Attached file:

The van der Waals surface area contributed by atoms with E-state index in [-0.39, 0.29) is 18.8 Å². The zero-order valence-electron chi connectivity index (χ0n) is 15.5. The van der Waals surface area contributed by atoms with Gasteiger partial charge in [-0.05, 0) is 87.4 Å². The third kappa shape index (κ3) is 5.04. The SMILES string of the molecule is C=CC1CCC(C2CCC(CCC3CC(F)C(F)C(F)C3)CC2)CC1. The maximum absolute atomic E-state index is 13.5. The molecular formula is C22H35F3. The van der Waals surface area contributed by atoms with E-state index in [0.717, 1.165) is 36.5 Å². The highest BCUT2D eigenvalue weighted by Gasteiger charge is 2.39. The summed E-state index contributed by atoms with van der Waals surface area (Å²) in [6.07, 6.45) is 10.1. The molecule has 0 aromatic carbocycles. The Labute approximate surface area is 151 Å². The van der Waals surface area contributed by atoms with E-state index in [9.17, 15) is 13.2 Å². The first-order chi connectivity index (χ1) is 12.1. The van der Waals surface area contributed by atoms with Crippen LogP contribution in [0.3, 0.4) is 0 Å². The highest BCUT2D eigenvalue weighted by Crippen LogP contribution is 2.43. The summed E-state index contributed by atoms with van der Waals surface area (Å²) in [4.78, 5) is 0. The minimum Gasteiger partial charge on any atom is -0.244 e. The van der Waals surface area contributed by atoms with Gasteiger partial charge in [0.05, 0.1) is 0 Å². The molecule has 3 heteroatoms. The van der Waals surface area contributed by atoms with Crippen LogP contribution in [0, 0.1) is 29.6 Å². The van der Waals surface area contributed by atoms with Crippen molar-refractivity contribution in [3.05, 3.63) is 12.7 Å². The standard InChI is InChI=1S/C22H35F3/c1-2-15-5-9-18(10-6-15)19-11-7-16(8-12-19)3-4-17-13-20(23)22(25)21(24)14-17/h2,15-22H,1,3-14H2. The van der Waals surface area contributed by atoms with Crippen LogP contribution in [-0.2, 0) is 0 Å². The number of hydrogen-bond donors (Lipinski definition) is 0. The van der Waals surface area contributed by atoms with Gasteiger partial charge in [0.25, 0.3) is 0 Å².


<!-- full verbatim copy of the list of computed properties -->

The van der Waals surface area contributed by atoms with E-state index in [-0.39, 0.29) is 18.8 Å². The zero-order valence-electron chi connectivity index (χ0n) is 15.5. The van der Waals surface area contributed by atoms with Gasteiger partial charge in [-0.05, 0) is 87.4 Å². The third kappa shape index (κ3) is 5.04. The SMILES string of the molecule is C=CC1CCC(C2CCC(CCC3CC(F)C(F)C(F)C3)CC2)CC1. The maximum absolute atomic E-state index is 13.5. The molecular formula is C22H35F3. The van der Waals surface area contributed by atoms with E-state index in [0.717, 1.165) is 36.5 Å². The highest BCUT2D eigenvalue weighted by Gasteiger charge is 2.39. The summed E-state index contributed by atoms with van der Waals surface area (Å²) in [6.07, 6.45) is 10.1. The molecule has 0 aromatic carbocycles. The Labute approximate surface area is 151 Å². The van der Waals surface area contributed by atoms with E-state index in [9.17, 15) is 13.2 Å². The first-order chi connectivity index (χ1) is 12.1. The van der Waals surface area contributed by atoms with Crippen LogP contribution in [0.3, 0.4) is 0 Å². The highest BCUT2D eigenvalue weighted by Crippen LogP contribution is 2.43. The summed E-state index contributed by atoms with van der Waals surface area (Å²) in [4.78, 5) is 0. The minimum Gasteiger partial charge on any atom is -0.244 e. The van der Waals surface area contributed by atoms with Gasteiger partial charge in [0.05, 0.1) is 0 Å². The molecule has 3 heteroatoms. The van der Waals surface area contributed by atoms with Crippen LogP contribution in [0, 0.1) is 29.6 Å². The van der Waals surface area contributed by atoms with Crippen molar-refractivity contribution in [3.05, 3.63) is 12.7 Å². The standard InChI is InChI=1S/C22H35F3/c1-2-15-5-9-18(10-6-15)19-11-7-16(8-12-19)3-4-17-13-20(23)22(25)21(24)14-17/h2,15-22H,1,3-14H2. The van der Waals surface area contributed by atoms with Crippen LogP contribution in [-0.2, 0) is 0 Å². The number of hydrogen-bond donors (Lipinski definition) is 0. The van der Waals surface area contributed by atoms with Gasteiger partial charge in [0.25, 0.3) is 0 Å².